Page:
Maximum Fighting Championship (MFC) veteran Antonio McKee (25-3-2) will make his Ultimate Fighting Championship (UFC) debut against Jacob Volkmann (11-2) at UFC 125: "Resolution" from the MGM Grand Garden Arena in Las Vegas, Nevada, on Jan. 1, 2011.
It took 30 professional bouts, but "Mandingo" will finally get his chance to make an impact with the world's largest mixed martial arts (MMA) promotion.
"Back in those days I used to kick their ass too. A lot of people get mad at me. They think I'm cocky and arrogant. They don't realize I'm just so damn convinced that I'm the best that there is and this is my way of displaying that by telling people the truth. People don't like the truth, they want you to lie to them. I'm not lying."
"Mandingo" had a rough time growing up, having numerous run-ins with the law. McKee explains what happened during those times.
"It starts out as just being a real man. I was very immature coming up. I was brought up in the streets. I was collecting money from drug dealers and then eventually I got into (being a) bodyguard and doing little bits of crime here and there to pay my mom's rent and put clothes on my sister's back. I was raised in the wrong environment."
With his UFC debut approaching, things have changed for the better.
McKee found his opportunity in MMA with his background in wrestling. He describes how he made the transition.
"I was watching a little TV, I opened a chain of retail stores. Some guys came into my shop and we ended up moving furniture out the way and we got in a little scuffle. They said let's start on our knees. Next thing you know, I'm rolling with a 200-pound guy who's putting me in triangles and armbars and I'm picking him up and throwing him around and I'm basically tapping out. It was real fun for me and I thought that I got my ass kicked, but they thought I was doing a great job."
With wins over respected names such as Toby Imada, Marcus Aurelio and Carlo Prater, McKee knows what it takes to compete against skilled fighters. He also knows that the longer you're in the sport, the more cautious you have to be.
"I believe that people are realizing the longevity of this sport and when you have longevity as a fighter, you better take cautions to fighting a little bit different."
McKee was under heavy criticism for not finishing fights. In fact, in his 25 wins, McKee has gone the distance 18 times. Those critics were silenced when "Mandingo" delivered on his promise that was going to finish Luciano
Azevedo. He explains why he made the promise.
"Every fighter should be judged on his last fight. My last fight I did exactly what I said I was gonna do. I stopped him in the first round, there was no retirement for me. He (Azevedo) pissed the ninja off. He said I was old, said I was senile, I was delusional. He had me so damn mad. My sister called me after the fight. She said ‘who pissed you off?' I was like ‘why you say that?' She said ‘your back was rolled over and when you're mad that's what happens, your back curls over the top.' He had me so damn mad, I wanted to crush his skull."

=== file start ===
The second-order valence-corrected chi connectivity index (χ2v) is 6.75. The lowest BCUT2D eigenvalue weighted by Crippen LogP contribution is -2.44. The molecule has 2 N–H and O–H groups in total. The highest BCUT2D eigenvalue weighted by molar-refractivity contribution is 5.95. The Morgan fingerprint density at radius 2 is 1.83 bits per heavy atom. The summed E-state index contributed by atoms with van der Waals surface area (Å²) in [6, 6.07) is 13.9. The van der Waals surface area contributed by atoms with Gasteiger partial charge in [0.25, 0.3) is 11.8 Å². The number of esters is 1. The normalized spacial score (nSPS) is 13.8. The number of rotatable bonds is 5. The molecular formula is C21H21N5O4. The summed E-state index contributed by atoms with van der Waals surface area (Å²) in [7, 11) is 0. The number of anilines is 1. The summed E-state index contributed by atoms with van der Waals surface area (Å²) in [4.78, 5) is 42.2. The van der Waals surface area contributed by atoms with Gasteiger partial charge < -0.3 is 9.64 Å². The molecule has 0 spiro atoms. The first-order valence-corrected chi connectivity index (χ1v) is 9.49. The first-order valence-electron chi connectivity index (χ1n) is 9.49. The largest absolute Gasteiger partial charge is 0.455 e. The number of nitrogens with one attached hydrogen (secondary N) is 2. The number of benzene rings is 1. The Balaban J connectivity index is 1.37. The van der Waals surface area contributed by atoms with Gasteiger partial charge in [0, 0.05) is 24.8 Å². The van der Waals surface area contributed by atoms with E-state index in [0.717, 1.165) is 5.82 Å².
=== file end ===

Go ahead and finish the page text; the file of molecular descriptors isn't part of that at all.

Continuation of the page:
With 25 wins under his belt, McKee knew it was finally time to make a run in the UFC.
"I said ‘hey Joe (Silva) I really belong here and I'm looking at these guys and I'll walk right through these guys.' Look at these guys that are champions, they're wrestlers. They're not exciting, you can't market those guys. Antonio is a serious entertainer. People like me. You won't believe how many people I got hitting me up on fan mail. I'm a superstar in the ghetto."
While McKee has had success in the MMA world, he isn't too fond of the shady business that he had to go through before signing with the UFC.
"A lot of these organizations that I fought for didn't really pay. If I go out there and tear my knee, break my jaw or hurt myself, who's gonna pay my bills? Who's gonna tell my kids that the show that I fought for didn't have no money, because I've fought for shows and still haven't got paid. These shows are sanctioned by the commission and the commission is giving these guys the opportunity to do these shows, but why aren't you making sure that the fighters get paid?"
While McKee respects his opponent, he believes Volkmann will be in for a rude awakening on Jan. 1.
"He's 30 years old, I'm a veteran in this sport. He better bring his A game. I think Volkmann is a great guy. I looked into his family life, I looked into his history, his college wrestling. He's a great guy, but he's in the wrong place at the wrong damn time."
"Mandingo" fears for Volkmann's health at UFC 125.
"I'm gonna come in and press my will on this guy and I hope it doesn't get to the point of me having to split his face open or bust him up real bad. There won't be ‘Christmas' for me this year baby, I'm celebrating Kwanzaa. We're gonna have to start his new year off right with a new life, new career. He's gonna have to go back to being a chiropractor."
Will "Mandingo's" prediction come true? Tune in to UFC 125: "Resolution" on Jan. 1, 2011 on pay-per-view to find out.